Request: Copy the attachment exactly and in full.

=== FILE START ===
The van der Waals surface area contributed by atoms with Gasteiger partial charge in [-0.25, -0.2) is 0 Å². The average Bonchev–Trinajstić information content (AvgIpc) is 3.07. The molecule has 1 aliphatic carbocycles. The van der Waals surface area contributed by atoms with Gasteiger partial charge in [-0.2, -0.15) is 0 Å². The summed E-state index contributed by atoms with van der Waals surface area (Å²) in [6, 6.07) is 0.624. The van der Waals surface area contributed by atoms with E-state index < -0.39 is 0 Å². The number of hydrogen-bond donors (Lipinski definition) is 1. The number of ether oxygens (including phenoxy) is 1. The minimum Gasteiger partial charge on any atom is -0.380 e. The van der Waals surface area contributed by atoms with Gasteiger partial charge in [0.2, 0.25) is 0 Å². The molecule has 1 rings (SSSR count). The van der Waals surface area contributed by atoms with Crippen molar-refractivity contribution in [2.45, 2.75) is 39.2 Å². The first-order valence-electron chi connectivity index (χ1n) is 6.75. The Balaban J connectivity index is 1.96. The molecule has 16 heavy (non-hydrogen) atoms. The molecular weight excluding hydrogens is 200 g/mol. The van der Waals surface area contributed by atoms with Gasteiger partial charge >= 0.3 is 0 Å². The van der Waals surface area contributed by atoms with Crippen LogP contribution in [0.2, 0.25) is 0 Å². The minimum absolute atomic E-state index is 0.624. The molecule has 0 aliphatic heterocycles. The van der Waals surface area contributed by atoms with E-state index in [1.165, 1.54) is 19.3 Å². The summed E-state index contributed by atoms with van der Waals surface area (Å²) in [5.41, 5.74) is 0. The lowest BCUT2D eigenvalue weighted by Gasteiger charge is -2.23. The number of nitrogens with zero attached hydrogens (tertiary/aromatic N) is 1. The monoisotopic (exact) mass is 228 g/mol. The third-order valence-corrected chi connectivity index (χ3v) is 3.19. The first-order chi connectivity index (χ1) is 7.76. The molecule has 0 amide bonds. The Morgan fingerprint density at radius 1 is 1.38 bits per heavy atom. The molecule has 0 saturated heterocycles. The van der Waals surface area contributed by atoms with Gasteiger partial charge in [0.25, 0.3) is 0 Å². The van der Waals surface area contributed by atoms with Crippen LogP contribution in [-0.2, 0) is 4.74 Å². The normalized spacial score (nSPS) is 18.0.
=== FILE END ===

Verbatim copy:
The van der Waals surface area contributed by atoms with Gasteiger partial charge in [-0.25, -0.2) is 0 Å². The average Bonchev–Trinajstić information content (AvgIpc) is 3.07. The molecule has 1 aliphatic carbocycles. The van der Waals surface area contributed by atoms with Gasteiger partial charge in [-0.2, -0.15) is 0 Å². The summed E-state index contributed by atoms with van der Waals surface area (Å²) in [6, 6.07) is 0.624. The van der Waals surface area contributed by atoms with E-state index < -0.39 is 0 Å². The number of hydrogen-bond donors (Lipinski definition) is 1. The number of ether oxygens (including phenoxy) is 1. The minimum Gasteiger partial charge on any atom is -0.380 e. The van der Waals surface area contributed by atoms with Gasteiger partial charge in [0.2, 0.25) is 0 Å². The molecule has 1 rings (SSSR count). The van der Waals surface area contributed by atoms with Crippen molar-refractivity contribution in [2.45, 2.75) is 39.2 Å². The first-order valence-electron chi connectivity index (χ1n) is 6.75. The Balaban J connectivity index is 1.96. The molecule has 16 heavy (non-hydrogen) atoms. The molecular weight excluding hydrogens is 200 g/mol. The van der Waals surface area contributed by atoms with Gasteiger partial charge >= 0.3 is 0 Å². The van der Waals surface area contributed by atoms with Crippen LogP contribution in [0.2, 0.25) is 0 Å². The minimum absolute atomic E-state index is 0.624. The molecule has 0 aliphatic heterocycles. The van der Waals surface area contributed by atoms with E-state index in [1.165, 1.54) is 19.3 Å². The summed E-state index contributed by atoms with van der Waals surface area (Å²) in [5.41, 5.74) is 0. The lowest BCUT2D eigenvalue weighted by Gasteiger charge is -2.23. The number of nitrogens with zero attached hydrogens (tertiary/aromatic N) is 1. The monoisotopic (exact) mass is 228 g/mol. The third-order valence-corrected chi connectivity index (χ3v) is 3.19. The first-order chi connectivity index (χ1) is 7.76. The molecule has 0 amide bonds. The Morgan fingerprint density at radius 1 is 1.38 bits per heavy atom. The molecule has 0 saturated heterocycles. The van der Waals surface area contributed by atoms with Gasteiger partial charge in [0.25, 0.3) is 0 Å². The van der Waals surface area contributed by atoms with Crippen LogP contribution in [-0.2, 0) is 4.74 Å². The normalized spacial score (nSPS) is 18.0.